This line opens the founder’s letter the Larry Page and Sergei Brin wrote before the company’s IPO in 2004. There’s a lot of ways that Google operates differently from conventional companies, but in the end it all comes down to one thing – Google plans for the next decade, not the next quarter.

From their core business of making all of the world’s information available to everyone, to casual side projects like self-driving cars, hot air balloons to beam internet to remote locations and, oh yeah – ending aging, no one can possibly accuse Google of not being ambitious.

Eric Schmidt believes this commitment towards the long term good of the company is crucial to creating strong company culture. We’ve already discussed that passion is the most important quality for any employee in a company. Turns out, no one is passionate about working towards short term, incremental goals. Or at least, not the smart creatives.

Smart creatives are passionate about big goals – and Google does it big. Some of these projects are bound to fail. But that’s a good thing – in fact failure is built into Google’s culture as well.

Perfect: The Worst Score You Can Get

Google, like many other companies, uses a periodic employee scorecard as a way of measuring each employee’s contribution to the company. The only difference is that at Google, the worst score you can get is 100%. In fact, a 70% is considered a great score.

The number people dread at Google. 

At first, this seems absurd. Who wouldn’t want an employee that aces everything she does? But think about Google’s massive goals – if you’re truly trying to do something world-changing, then you’re bound to fail at something. If you get a 100% that means that you’re been complacent.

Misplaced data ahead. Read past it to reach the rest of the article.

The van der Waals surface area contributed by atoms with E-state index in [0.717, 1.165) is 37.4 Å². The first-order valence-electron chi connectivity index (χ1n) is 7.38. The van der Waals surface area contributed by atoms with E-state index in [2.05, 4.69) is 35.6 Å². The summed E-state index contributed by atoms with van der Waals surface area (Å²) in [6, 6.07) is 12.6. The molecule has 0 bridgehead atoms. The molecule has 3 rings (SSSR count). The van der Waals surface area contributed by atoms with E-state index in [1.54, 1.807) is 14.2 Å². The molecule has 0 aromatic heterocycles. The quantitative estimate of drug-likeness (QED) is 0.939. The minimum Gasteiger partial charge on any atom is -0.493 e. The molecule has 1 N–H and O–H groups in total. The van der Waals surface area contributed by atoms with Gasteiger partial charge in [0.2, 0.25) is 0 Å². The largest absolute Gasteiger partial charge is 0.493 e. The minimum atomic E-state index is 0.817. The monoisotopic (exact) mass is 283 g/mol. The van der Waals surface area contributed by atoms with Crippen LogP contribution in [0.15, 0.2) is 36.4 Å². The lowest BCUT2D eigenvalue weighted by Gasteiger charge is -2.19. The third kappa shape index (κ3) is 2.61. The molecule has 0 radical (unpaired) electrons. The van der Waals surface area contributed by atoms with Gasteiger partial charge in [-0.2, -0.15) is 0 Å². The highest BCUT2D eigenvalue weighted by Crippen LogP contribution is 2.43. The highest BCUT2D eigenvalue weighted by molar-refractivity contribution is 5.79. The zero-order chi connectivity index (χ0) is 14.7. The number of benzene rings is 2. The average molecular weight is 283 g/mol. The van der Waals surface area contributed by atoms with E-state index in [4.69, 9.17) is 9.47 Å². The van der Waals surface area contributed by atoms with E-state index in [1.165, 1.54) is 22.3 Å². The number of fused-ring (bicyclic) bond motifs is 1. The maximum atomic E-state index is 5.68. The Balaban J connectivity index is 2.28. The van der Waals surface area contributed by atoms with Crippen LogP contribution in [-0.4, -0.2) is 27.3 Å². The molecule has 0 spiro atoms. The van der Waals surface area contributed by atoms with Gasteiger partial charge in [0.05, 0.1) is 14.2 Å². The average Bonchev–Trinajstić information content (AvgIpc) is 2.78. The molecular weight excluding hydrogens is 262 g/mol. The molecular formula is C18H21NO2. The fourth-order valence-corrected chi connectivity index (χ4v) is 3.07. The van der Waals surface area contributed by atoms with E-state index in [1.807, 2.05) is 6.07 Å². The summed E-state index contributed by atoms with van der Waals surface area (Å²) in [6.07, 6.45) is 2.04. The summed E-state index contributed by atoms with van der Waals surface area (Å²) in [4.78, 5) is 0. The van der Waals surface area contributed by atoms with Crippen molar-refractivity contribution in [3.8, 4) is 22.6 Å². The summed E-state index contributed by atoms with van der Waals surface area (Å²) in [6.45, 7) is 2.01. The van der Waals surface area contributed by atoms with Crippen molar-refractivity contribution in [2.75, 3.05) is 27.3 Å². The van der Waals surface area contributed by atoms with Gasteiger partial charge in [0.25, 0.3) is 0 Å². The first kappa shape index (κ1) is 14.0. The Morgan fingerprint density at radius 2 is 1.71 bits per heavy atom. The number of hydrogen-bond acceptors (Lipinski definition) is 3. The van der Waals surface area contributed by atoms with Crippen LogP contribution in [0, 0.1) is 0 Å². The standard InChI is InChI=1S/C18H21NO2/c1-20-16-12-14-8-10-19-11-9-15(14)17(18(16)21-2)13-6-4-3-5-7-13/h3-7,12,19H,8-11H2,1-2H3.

And now we’ve come to something that sounds like corporate propaganda. “If you succeed at everything you do, then you aren’t being ambitious enough”. I thought Google was against that type of thing?

The difference lies in the fact that Google actually lives this value. Google workers see that the company as a whole takes risks – and willingly admits to its failures (…cough cough … Google Wave).

The biggest worry for a large tech company today is that they’ll get complacent and stop innovating. By building large scale ambition into the organization from the top down, Google is attempting to retain the creativity and risk taking that is essential in today’s business world.

How to be like Google

Schmidt certainly gave us a lot to think about as we move forward at GoCanvas. Certainly, maintaining a flat culture as we expand over the coming months (in fact we’re currently hiring a culture team lead). But it’s important to remember that creating a great company culture can’t be done by one person. It’s done by fostering an environment where smart creatives thrive. By always, always selecting for passion. By dreaming big, and then working towards making those dreams happen.

While fear of failure happens, we have to continue to try new things. Because when you let fear hold you back, that’s when failure wins.